The fights tapered off as I grew older and more mature. Approaching my full growth might have had something to do with it. I’m six feet four and I go to the gym every other day to keep in shape. Unless it was a mob or a burglary, I didn’t have to call the police very often. Actually, I hadn’t had to call them at all to date; who the hell burgles tee shirts anyway? We seldom see mobs on Fenwick Island. I’m not sure we’ve ever had one.
The other thing I have, besides the name of a demon, is an awareness of the texture of Reality. I’m sure I’m not the only person who does, but I know there aren’t many of us; otherwise we’d be tripping over each other.
Current thinking in the world of mathematics and physics is that reality is eight dimensional, of which we see three dimensions. My current thinking on the subject, without being smart enough to develop the math to back it up, is that it’s sixty four dimensional or more. We’re physically aware of four: Length, width, depth, and mass. I know. Mass isn’t strictly a “dimension,” but try ignoring it when you’re building something. Velocity might be too. It’s part of the structure of reality. That would mean we live in a five-dimensional world, but when you think on the subject, direction of velocity makes six, seven, and eight – the old x, y, and z coordinates. That makes eight easily observable dimensions. All we have to do is define them. So, yeah. It’s that much of an eight dimensional world.
Then there’s time, where it gets really interesting. We’ve been thinking of time as the “fourth” dimension, but it has its own subset: Past, present, and future, plus duration. Einstein’s math says that all of time exists at the the same “time,” just like all of space does. Duration would be what ties past, present, and future together. So that’s at least twelve dimensions, none of them very remarkable, all easy to document.
There’s also “direction” to time, just like the physical dimensions. That adds another four. We expect time to go from past to future, but it’s more complicated than that. Hang a 180 and you’re traveling backward in time. That’s pretty obvious, even if it does make for an unusual accomplishment. Most of us have had incidents of dejà vu. It’s actually more complicated than that; think of it as hanging an 1800, which is bigger than a 180, but still small enough to comprehend. 18,000 would be better, but still understating by lots of zeroes. Nor is it a two-dimensional trip, just forward and backward. There are x, y, and z axes, plus d for distance. That adds up to the final four of a verifiable sixteen dimensions. I’m pretty sure there are many, many more beyond those, but they’re also beyond my comprehension, things like gravity, that we kind of know about, and other things we don’t have a handle on yet, like space warpage; or things we’ve never even considered, like cosmic moods or intergalactic digestion, plus interdimensional metadata to keep it all straight. Just inertia’s probably good for at least another four.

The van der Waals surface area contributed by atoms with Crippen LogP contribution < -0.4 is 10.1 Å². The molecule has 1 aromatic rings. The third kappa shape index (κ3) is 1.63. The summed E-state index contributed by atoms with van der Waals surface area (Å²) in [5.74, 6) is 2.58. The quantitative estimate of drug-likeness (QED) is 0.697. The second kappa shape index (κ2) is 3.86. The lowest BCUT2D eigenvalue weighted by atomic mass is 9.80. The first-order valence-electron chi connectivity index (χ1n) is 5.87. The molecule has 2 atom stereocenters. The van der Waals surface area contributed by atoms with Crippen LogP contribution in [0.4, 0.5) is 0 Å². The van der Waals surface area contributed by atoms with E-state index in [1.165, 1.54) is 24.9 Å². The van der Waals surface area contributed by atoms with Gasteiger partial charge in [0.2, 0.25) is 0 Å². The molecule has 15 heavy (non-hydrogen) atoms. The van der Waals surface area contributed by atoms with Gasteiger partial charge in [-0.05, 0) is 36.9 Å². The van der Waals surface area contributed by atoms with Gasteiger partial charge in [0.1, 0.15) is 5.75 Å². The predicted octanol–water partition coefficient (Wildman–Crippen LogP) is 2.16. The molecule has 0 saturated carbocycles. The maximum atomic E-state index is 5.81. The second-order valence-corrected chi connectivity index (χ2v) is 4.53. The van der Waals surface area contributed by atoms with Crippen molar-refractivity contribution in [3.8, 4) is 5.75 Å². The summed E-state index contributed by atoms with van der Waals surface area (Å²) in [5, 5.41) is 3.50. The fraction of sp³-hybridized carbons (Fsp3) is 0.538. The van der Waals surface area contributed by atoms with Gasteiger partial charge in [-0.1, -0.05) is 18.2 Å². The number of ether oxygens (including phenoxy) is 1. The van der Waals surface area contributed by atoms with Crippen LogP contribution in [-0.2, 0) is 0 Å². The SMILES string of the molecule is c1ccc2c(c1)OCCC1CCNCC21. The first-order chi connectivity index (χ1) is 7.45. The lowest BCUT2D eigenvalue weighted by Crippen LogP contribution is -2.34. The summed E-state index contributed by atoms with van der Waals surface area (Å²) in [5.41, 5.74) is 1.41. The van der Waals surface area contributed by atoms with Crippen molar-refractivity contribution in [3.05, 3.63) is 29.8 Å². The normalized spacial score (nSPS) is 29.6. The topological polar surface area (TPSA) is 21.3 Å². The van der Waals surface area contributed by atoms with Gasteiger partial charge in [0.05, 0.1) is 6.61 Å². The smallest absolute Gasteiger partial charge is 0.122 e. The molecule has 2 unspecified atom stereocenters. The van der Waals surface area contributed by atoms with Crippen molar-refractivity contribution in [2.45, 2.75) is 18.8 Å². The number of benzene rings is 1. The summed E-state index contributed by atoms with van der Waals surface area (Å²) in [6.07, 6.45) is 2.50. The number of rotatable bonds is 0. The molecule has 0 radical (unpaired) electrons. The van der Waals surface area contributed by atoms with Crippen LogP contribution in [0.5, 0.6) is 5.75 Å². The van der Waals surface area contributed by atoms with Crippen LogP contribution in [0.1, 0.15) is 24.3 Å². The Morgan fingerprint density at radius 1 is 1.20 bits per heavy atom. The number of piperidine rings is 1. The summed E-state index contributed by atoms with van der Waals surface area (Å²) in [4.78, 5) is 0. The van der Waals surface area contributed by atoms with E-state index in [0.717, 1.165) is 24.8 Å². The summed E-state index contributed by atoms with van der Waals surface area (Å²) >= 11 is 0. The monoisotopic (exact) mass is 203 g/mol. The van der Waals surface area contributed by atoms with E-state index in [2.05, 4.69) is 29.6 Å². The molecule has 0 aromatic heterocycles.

Hanging an 1800 would be pretty hard for most people, but what if you hung a 1200? Or a 2700? Or a 2714.62? You’d be off on an entirely different temporal tangent, barging into an alternate reality.
Strangely enough, the proof of this little bit of speculation is in the pudding. Most of us have had occasions where we’ve encountered things that were true last week but aren’t, or aren’t quite, this week – the spelling of a word, an address, the name of a public figure, that sort of thing. Either we’re having memory glitches or we’ve slipped into an alternate reality. Tack a handful of zeros onto the end of the 3600 temporal degrees we were looking at and we’re closer to the way it actually works. The idea is that alternate universes are just a Planck’s Length apart. Planck’s Length is one ten to the thirty fifth of a meter — ten followed by thirty five zeroes — and it’s considered the smallest possible length above nothing at all. There’s no such thing as a half Planck’s Length.
My experience says that reality streams are less than a Planck’s Unit apart in some places, that they actually overlap, which is how most of us end up someplace that’s the same, but different in some teeny-tiny aspect.
So what’s all this got to do with me? I’ve got the mental bump to tell when that happens. I can mentally “hear” the change. Once I figured what it was, I also figured how to get back to the reality stream I had come from – or how to explore further afield. Going from one stream to another is kind of like a flinch; it bumps you over a few Planck’s Lengths to the right or left or up or down. Once I learned to flinch, I learned how to aim, using the trusty x, y, z, and d idea. There’s also ‑x, ‑y, ‑z, and ‑d. Or you could mix and match, like ‑x, +y, +z, ‑d, which would be back in time, “north” of your timeline, “left” declination, and “d” number of seconds into the past, or something like that; the terminology doesn’t really fit what’s actually going on and I’m not a mathematician. That’s the best I can explain it.
That was about what happened to me there in The Cove’s parking lot in the driving rain. X was zero, d was zero. Y and z both had a dizzying number of digits to them. I’d never had an external force applied to me to slip reality streams. It was a new experience.
I really, really didn’t like it.